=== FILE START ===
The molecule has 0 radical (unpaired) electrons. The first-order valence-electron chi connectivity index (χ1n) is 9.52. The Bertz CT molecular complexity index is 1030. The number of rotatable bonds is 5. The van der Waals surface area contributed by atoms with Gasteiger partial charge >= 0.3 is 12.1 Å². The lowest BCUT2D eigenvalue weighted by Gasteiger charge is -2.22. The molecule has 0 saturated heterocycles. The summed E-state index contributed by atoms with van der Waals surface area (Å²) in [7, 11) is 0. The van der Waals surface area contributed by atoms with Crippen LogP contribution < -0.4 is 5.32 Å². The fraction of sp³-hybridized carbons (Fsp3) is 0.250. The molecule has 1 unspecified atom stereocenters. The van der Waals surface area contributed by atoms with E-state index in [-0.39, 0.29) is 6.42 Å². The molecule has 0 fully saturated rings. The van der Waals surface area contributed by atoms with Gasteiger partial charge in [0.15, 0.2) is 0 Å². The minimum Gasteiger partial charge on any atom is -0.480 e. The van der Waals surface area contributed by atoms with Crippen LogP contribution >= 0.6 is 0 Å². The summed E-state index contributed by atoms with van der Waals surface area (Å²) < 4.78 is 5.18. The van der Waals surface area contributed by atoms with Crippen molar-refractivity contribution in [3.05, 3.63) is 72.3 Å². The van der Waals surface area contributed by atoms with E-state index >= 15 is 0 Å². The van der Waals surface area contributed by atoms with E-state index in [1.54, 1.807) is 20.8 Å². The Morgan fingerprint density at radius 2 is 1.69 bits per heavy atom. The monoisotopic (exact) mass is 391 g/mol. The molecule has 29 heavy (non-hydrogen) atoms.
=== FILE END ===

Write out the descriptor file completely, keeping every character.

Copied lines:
The molecule has 0 radical (unpaired) electrons. The first-order valence-electron chi connectivity index (χ1n) is 9.52. The Bertz CT molecular complexity index is 1030. The number of rotatable bonds is 5. The van der Waals surface area contributed by atoms with Gasteiger partial charge >= 0.3 is 12.1 Å². The lowest BCUT2D eigenvalue weighted by Gasteiger charge is -2.22. The molecule has 0 saturated heterocycles. The summed E-state index contributed by atoms with van der Waals surface area (Å²) in [7, 11) is 0. The van der Waals surface area contributed by atoms with Crippen LogP contribution < -0.4 is 5.32 Å². The fraction of sp³-hybridized carbons (Fsp3) is 0.250. The molecule has 1 unspecified atom stereocenters. The van der Waals surface area contributed by atoms with E-state index in [-0.39, 0.29) is 6.42 Å². The molecule has 0 fully saturated rings. The van der Waals surface area contributed by atoms with Gasteiger partial charge in [0.15, 0.2) is 0 Å². The minimum Gasteiger partial charge on any atom is -0.480 e. The van der Waals surface area contributed by atoms with Crippen LogP contribution >= 0.6 is 0 Å². The summed E-state index contributed by atoms with van der Waals surface area (Å²) < 4.78 is 5.18. The van der Waals surface area contributed by atoms with Crippen molar-refractivity contribution in [3.05, 3.63) is 72.3 Å². The van der Waals surface area contributed by atoms with E-state index >= 15 is 0 Å². The van der Waals surface area contributed by atoms with E-state index in [1.54, 1.807) is 20.8 Å². The Morgan fingerprint density at radius 2 is 1.69 bits per heavy atom. The monoisotopic (exact) mass is 391 g/mol. The molecule has 29 heavy (non-hydrogen) atoms.